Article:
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February 09, 1973 - Image 7

Resource type:
Text
Publication:
Michigan Daily, 1973-02-09

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Friday, February 9, 1973

THE MICHIGAN DAILY

Page Seven

Fr----- Februay-9,--73-THEM-CH-G--DAIL

TONIGHT
" SQUARE DANCE
Friday, Feb. 9-8:00 p.m.
DAVE PALMER, Caller
First Presbyterian Church
1432 WASHTENAW
50c DONATION
I
BILL SAM
BILL & SAM FIGHT TO KEEP PRICES DOWN {
FOR THEIR CUSTOMERS
EAT AT STADIUM RESTAURANT
AND PIZZERIA
PLEASANT DINING IN A CAMPUS ATMOSPHERE
Enjoy our fine charcoal broiled steaks, chops,
seafoods, pizzas, and shish-kabobs.
WE ALSO FEATURE A GREEK MENU
EVERY TUESDAY AND THURSDAY
OPEN 7:00 A.M.-2:00 A.M. DAILY
B1IEAKFAST SERVED ALL DAY LONG

ENDS MANY PROGRAMS

Nixon

budget

to

(Continued from Page 1)
Many of these programs are
aimed at children with special edu-
cational needs and took a long'
time to develop. "If any are wiped
out," Cappaert says, "it will be an
awful long time before they come
back."
Programs now funded in whole
or in part with federal money in-
clude vocational training, adult
education, and driver education as
well as work-study projects for

University students,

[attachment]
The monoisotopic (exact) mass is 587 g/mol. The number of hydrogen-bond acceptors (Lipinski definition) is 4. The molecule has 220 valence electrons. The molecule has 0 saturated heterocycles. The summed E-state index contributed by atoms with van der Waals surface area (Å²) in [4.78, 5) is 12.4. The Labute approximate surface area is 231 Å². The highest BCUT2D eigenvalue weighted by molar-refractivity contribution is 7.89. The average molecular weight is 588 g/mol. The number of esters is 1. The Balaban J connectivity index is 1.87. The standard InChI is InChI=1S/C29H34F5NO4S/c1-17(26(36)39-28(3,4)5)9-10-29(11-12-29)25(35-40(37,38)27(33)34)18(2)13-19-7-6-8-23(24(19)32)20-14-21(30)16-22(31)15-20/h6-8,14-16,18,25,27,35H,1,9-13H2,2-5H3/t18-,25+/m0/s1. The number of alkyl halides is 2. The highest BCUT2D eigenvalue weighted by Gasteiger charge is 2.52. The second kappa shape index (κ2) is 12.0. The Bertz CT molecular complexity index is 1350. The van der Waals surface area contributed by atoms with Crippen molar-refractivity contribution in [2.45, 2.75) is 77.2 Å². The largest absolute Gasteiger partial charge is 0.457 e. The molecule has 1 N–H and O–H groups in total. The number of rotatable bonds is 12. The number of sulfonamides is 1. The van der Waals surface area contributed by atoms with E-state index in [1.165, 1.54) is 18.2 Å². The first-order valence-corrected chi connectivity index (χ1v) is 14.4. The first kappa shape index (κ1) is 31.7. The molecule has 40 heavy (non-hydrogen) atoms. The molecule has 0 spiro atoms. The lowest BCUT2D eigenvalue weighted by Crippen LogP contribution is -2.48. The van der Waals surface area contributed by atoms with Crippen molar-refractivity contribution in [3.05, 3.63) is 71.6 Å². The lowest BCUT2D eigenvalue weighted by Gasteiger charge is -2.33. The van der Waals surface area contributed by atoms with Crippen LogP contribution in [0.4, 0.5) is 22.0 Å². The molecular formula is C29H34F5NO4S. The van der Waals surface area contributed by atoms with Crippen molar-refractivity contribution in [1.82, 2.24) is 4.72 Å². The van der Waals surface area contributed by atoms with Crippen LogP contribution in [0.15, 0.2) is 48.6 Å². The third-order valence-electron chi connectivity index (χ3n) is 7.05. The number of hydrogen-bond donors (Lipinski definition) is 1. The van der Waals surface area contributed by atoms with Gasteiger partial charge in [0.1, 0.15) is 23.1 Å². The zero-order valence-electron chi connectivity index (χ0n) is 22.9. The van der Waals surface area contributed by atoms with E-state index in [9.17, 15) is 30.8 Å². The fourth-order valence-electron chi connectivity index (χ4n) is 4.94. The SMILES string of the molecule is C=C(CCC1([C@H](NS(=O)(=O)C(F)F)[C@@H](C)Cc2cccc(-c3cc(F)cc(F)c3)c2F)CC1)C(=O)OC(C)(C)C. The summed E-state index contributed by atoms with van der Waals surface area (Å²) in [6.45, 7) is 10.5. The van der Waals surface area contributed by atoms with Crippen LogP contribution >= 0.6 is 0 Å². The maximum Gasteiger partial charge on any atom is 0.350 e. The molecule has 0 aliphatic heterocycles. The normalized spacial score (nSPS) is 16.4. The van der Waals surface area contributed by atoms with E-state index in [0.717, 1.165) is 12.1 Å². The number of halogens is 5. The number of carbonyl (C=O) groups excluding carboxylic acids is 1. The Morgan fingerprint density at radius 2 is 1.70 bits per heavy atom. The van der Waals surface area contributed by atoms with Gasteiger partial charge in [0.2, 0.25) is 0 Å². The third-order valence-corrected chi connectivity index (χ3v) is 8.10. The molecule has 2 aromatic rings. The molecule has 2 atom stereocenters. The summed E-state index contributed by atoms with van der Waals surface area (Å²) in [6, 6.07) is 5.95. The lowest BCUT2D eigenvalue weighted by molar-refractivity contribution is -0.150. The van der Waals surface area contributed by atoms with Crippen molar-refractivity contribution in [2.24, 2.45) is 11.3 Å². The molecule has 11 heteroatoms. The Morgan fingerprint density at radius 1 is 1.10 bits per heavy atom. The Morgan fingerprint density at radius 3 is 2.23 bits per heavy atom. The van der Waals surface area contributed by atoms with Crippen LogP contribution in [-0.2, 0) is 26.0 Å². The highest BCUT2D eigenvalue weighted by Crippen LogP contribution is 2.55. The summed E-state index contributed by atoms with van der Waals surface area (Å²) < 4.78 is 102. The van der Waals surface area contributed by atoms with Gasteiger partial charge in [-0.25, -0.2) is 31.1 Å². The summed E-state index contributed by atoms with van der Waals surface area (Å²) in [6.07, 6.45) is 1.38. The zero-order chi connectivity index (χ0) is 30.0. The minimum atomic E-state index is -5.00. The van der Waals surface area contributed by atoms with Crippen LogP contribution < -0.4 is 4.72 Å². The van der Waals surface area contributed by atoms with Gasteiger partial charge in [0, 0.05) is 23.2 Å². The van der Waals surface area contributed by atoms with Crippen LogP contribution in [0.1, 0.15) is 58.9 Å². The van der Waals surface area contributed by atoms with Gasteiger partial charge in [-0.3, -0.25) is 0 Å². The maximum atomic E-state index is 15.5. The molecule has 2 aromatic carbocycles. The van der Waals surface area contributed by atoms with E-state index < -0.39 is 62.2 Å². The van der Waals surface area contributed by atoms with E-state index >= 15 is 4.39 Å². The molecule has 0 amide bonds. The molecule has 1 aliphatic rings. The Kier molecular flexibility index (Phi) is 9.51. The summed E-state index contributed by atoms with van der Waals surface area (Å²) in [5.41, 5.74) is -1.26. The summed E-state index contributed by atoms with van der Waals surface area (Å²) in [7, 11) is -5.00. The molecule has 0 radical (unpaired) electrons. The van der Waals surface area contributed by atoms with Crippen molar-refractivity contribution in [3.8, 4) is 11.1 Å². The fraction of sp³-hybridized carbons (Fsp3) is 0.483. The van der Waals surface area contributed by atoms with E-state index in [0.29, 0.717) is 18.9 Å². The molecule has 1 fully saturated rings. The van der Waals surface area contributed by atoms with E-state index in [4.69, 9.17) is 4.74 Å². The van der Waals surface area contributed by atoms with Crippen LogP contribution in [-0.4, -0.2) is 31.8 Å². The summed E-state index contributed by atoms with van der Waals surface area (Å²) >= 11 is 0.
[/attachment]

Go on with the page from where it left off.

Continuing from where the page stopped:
library programs for
tionally deprived."

and school
the "educa-

The schools also may lose a
$100,000 subsidy they have been
receiving under the Impact Pro-
gram. The program gives money
to school systems with a signifi-
cant number of students who live
on federal property and who are
therefore not subject to local taxa-
tion.
Assistant City Administrator for
Finance Kenneth Sheehan is hope-
ful that special revenue sharing
funds from the federal government
will allow the city to fund some
social projects which have been
cut or are due to be cut.
However, he noted the. proposals
"haven't even gotten to Congress'

yet," and that any aid would there-
fore not be coming soon.
Furthermore, the jobs of some
200 people hired under the Emer-
gency Employment Act may also
be in jeopardy if the aid doesn't
come.
The Nixon budget stipulates cuts
amounting to over half of the cur-
rent expenditure for emergency
employment assistance nationally.
Dave Biggers, chief of the coun-
ty emergency employment pro-
gram, said some jobs lost through
federal cuts may be absorbed by
local employers.
The Nixonian budget cuts would
have other less critical side effects
on the University and the city's
public library.
Competitive grant programs in
scientific research may be cut in

urt loca
half, making it more difficult for
Uiiversity researchers to obtain
new grants outside of such glamor
fields as cancer and heart research.
Local
Poets-
The Michigan
Daily Arts
Page is now
acepting
s, poetry for
pub lcation
is Submit work
to Arts Editor
c o The Daily,

The Ann Arbor Public Library
stands to loose $1,000 annually in
grants for the purchase of periodi-
cals. This, however, represents onlya
a small part of the library's over-I
all one to two million dollar bud-
get.

Taken as a whole, the Nixon
cuts, while not exactly a disaster